by Paul Winstone, Consultant
Originally published by Henry Stewart Publications
The opinions expressed in this paper may be familiar or controversial to some. They reflect my own personal viewpoint.
I have recently retired after over 50 years as a building surveyor, and this is my last opportunity to pass on some of the lessons that I have learned — some painful — and my aspirations for the future of our profession. I am fortunate to have had a varied career, initially at the long-defunct Greater London Council (GLC), short stints in two London Borough Councils, and latterly 43 years in a major and leading private practice. Although London-centred, my work has been throughout the UK.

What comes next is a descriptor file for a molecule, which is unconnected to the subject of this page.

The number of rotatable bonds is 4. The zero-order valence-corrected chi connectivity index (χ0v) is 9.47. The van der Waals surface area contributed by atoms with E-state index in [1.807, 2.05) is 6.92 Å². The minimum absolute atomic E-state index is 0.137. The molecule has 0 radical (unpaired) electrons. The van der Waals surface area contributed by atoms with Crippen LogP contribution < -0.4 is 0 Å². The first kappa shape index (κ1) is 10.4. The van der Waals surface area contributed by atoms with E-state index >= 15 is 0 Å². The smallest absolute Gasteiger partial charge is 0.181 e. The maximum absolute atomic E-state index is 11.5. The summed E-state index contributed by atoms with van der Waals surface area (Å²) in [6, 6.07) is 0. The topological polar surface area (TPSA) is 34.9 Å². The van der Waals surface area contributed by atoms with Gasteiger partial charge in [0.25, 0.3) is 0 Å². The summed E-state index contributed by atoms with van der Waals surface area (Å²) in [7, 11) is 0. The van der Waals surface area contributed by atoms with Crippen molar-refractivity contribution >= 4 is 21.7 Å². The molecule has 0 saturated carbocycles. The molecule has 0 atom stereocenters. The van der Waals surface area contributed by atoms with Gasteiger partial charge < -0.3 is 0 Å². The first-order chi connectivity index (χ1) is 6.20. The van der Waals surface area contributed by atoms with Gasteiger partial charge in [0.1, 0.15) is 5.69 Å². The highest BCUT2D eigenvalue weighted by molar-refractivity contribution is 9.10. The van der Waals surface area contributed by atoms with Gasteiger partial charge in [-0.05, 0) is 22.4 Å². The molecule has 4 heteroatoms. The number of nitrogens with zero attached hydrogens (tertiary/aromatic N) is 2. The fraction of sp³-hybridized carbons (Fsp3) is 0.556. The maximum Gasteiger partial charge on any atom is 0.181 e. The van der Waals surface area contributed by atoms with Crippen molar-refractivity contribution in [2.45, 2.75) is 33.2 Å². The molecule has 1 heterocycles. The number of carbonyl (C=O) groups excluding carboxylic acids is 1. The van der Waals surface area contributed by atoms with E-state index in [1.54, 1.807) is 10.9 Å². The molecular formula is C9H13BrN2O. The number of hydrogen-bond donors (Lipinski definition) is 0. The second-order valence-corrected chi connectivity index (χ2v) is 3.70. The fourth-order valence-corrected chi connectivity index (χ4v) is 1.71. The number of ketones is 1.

My mentor has been Ted Watts, the first building surveyor President of the Royal Institute of Chartered Surveyors (RICS), whom I am proud to say remains a good friend. I have sat on numerous working groups of the RICS and given a great many seminars and papers on diverse topics as varied as defects in buildings, asbestos, the Construction (Design & Management) (CDM) Regulations, and latterly external cladding and issues arising from the tragic Grenfell Tower fire.
In my latter years, I have specialised as an expert witness, encountering the mistakes of surveyors, architects, and employers. This sounds like a CV … hopefully not an epitaph, but I hope that it gives some credibility to this paper. Most importantly, I have worked through major changes that have significantly affected our profession, some not for the better.